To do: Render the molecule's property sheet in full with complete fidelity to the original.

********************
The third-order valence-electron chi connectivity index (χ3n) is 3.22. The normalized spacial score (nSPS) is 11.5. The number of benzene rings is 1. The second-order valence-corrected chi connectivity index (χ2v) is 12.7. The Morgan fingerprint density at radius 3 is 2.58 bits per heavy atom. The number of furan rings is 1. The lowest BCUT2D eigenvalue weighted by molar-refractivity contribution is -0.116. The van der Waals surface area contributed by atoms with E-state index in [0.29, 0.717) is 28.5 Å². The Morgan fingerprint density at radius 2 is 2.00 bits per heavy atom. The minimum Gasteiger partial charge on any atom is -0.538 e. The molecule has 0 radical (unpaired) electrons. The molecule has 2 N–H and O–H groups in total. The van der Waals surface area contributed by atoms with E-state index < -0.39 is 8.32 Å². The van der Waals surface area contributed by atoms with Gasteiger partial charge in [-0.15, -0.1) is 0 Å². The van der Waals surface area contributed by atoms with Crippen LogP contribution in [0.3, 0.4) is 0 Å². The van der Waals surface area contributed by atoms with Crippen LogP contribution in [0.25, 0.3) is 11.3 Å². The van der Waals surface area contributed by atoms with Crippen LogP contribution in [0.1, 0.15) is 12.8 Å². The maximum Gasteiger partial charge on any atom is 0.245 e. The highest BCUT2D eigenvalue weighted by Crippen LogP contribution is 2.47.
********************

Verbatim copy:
The third-order valence-electron chi connectivity index (χ3n) is 3.22. The normalized spacial score (nSPS) is 11.5. The number of benzene rings is 1. The second-order valence-corrected chi connectivity index (χ2v) is 12.7. The Morgan fingerprint density at radius 3 is 2.58 bits per heavy atom. The number of furan rings is 1. The lowest BCUT2D eigenvalue weighted by molar-refractivity contribution is -0.116. The van der Waals surface area contributed by atoms with E-state index in [0.29, 0.717) is 28.5 Å². The Morgan fingerprint density at radius 2 is 2.00 bits per heavy atom. The minimum Gasteiger partial charge on any atom is -0.538 e. The molecule has 0 radical (unpaired) electrons. The molecule has 2 N–H and O–H groups in total. The van der Waals surface area contributed by atoms with E-state index < -0.39 is 8.32 Å². The van der Waals surface area contributed by atoms with Gasteiger partial charge in [-0.15, -0.1) is 0 Å². The van der Waals surface area contributed by atoms with Crippen LogP contribution in [0.3, 0.4) is 0 Å². The van der Waals surface area contributed by atoms with Crippen LogP contribution in [0.25, 0.3) is 11.3 Å². The van der Waals surface area contributed by atoms with Crippen LogP contribution in [0.1, 0.15) is 12.8 Å². The maximum Gasteiger partial charge on any atom is 0.245 e. The highest BCUT2D eigenvalue weighted by Crippen LogP contribution is 2.47.